The day before yesterday, I was doing my morning chi gung sequence on a deck overlooking the Pacific Ocean. Gratefully, I’m in Hawaii for an annual dance retreat that I dearly love. Though it is, I believe, our natural state to live from the sensuous pleasure of embodiment, it takes some getting used to when we first arrive, fresh from the frenetic machine-driven life we have come to accept as normal. Though I dance and move at home, I always feel a sense of unfamiliar, almost guilty pleasure as we begin our week here: it feels like an exotic indulgence to focus on the body in a community of others doing likewise.
It’s quite hot and humid here, and the cool morning air is a soft caress before the heat begins to build. A gecko appears on the railing. Like me, s/he is an invasive species, one that is not endemic to this place, and whose presence has caused harm. In the case of the beguiling lime-green gecko, it’s a stowaway from Madagascar that thrives here at the expense of the translucent beige native geckos who are fighting for survival, as the foreigners consume them: an unnerving parallel to the paradise-hungry mainlanders who have built homes, hotels, golf courses and retreat centers in which to escape the harried world we have created in our daily lives.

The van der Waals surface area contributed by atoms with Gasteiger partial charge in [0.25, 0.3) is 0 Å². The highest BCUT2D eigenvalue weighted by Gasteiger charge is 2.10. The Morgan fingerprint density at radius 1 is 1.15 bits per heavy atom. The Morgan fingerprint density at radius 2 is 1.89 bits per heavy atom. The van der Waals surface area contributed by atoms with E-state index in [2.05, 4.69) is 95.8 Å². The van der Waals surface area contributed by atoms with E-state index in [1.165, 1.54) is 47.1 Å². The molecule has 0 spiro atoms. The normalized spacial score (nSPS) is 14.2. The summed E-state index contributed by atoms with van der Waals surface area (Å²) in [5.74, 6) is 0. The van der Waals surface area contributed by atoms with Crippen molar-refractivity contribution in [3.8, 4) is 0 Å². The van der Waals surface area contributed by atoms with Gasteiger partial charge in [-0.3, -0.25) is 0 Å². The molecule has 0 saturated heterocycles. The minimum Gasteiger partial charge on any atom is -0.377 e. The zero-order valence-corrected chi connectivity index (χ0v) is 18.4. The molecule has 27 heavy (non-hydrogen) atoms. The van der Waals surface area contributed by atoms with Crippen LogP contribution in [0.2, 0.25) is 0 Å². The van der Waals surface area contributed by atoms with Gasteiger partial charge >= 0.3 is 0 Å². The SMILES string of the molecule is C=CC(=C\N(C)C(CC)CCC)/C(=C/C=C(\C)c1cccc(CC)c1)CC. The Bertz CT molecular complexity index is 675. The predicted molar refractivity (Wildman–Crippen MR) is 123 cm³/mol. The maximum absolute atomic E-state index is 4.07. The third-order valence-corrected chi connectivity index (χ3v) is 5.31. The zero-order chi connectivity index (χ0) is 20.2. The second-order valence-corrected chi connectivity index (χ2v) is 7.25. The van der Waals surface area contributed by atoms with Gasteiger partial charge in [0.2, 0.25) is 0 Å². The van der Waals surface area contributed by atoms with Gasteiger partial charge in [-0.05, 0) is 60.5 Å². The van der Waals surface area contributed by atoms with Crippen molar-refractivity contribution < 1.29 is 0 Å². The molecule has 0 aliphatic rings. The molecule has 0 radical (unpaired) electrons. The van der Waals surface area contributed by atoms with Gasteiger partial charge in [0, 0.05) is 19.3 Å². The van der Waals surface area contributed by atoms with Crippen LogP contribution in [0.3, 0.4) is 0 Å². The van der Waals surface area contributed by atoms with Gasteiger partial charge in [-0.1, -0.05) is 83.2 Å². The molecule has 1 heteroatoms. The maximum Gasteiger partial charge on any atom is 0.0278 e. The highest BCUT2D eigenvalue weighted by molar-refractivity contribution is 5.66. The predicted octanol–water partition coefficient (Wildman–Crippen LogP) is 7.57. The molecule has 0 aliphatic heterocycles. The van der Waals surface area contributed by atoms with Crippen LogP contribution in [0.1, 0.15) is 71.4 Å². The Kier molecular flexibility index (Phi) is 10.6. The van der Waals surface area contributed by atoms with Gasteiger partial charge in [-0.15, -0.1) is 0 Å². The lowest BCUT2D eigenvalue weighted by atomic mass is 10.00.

As I fall into the rhythm of the chi gung routine, the gecko, who is perched on the railing, observes me curiously with her left eye. A few more breaths, and when I look again, she has turned to face me and is watching with both eyes and full attention. We look at each other, two expressions of the life force regarding itself. Later, sitting with a cup of tea, a large mosquito lands on the table a few inches from my elbow. We, too, look at each other. I notice the impulse to swat her and feel ashamed. She and the gecko are brave indeed to face such a dangerous giant so calmly.
In the bathroom and kitchen area, there are a lot of centipedes and the occasional cockroach. I don’t much like either of them, and again my first impulse is to kill. What a limited repertoire of responses. We humans have allowed ourselves – I have allowed myself - to become so diminished in the ability to form relationships with beings unlike ourselves. We are strangers to who we once were and to the beings we once considered kin. That loss of kinship is a literal one that has not only decimated the natural world: it has caused our sensory repertoire to shrink and, with it, our sensory capacity. The insects die and so do we.
After the gecko and I do our chi gung, I go up to the dance studio and begin to move. There are twenty-two of us. My body is a bit stiff from the long plane ride, and I am not yet used to the luxury of moving and connecting to my own body and to the others in the group. After the first couple of hours, something shifts. I notice that, as I dance in this community of trusted friends, when I look out over the Pacific, I feel a surge of connection to the whales, the turtles and the ocean Herself. Our bodies are hardwired for connection. Our senses will take us there.